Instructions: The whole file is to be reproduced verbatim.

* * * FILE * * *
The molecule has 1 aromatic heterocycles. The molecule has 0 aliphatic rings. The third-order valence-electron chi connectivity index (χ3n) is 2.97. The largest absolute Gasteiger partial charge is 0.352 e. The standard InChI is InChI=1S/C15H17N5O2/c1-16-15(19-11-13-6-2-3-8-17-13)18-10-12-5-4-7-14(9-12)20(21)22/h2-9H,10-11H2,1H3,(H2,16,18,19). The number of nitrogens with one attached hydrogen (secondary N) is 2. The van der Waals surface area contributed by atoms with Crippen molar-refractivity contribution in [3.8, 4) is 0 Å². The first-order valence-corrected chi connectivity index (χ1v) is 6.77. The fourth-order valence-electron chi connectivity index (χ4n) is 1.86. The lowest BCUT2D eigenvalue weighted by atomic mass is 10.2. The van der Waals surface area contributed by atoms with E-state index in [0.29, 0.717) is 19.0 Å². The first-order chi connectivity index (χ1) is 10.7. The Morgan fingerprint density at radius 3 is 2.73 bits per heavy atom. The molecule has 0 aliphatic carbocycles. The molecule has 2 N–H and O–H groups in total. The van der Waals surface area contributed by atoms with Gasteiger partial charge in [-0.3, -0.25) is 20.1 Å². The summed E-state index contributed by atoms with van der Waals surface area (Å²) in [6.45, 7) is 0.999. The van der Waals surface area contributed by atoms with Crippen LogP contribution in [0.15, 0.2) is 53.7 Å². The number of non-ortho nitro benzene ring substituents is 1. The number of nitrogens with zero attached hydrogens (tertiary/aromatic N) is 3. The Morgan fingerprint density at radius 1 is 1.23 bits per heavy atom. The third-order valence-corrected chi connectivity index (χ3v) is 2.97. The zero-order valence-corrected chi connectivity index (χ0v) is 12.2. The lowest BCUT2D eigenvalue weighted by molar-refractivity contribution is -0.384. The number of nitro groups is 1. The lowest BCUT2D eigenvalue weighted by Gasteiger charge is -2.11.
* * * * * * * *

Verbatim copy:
The molecule has 1 aromatic heterocycles. The molecule has 0 aliphatic rings. The third-order valence-electron chi connectivity index (χ3n) is 2.97. The largest absolute Gasteiger partial charge is 0.352 e. The standard InChI is InChI=1S/C15H17N5O2/c1-16-15(19-11-13-6-2-3-8-17-13)18-10-12-5-4-7-14(9-12)20(21)22/h2-9H,10-11H2,1H3,(H2,16,18,19). The number of nitrogens with one attached hydrogen (secondary N) is 2. The van der Waals surface area contributed by atoms with Crippen molar-refractivity contribution in [3.8, 4) is 0 Å². The first-order valence-corrected chi connectivity index (χ1v) is 6.77. The fourth-order valence-electron chi connectivity index (χ4n) is 1.86. The lowest BCUT2D eigenvalue weighted by atomic mass is 10.2. The van der Waals surface area contributed by atoms with E-state index in [0.29, 0.717) is 19.0 Å². The first-order chi connectivity index (χ1) is 10.7. The Morgan fingerprint density at radius 3 is 2.73 bits per heavy atom. The molecule has 0 aliphatic carbocycles. The molecule has 2 N–H and O–H groups in total. The van der Waals surface area contributed by atoms with Gasteiger partial charge in [-0.3, -0.25) is 20.1 Å². The summed E-state index contributed by atoms with van der Waals surface area (Å²) in [6.45, 7) is 0.999. The van der Waals surface area contributed by atoms with Crippen LogP contribution in [0.15, 0.2) is 53.7 Å². The number of non-ortho nitro benzene ring substituents is 1. The number of nitrogens with zero attached hydrogens (tertiary/aromatic N) is 3. The Morgan fingerprint density at radius 1 is 1.23 bits per heavy atom. The third-order valence-corrected chi connectivity index (χ3v) is 2.97. The zero-order valence-corrected chi connectivity index (χ0v) is 12.2. The lowest BCUT2D eigenvalue weighted by molar-refractivity contribution is -0.384. The number of nitro groups is 1. The lowest BCUT2D eigenvalue weighted by Gasteiger charge is -2.11.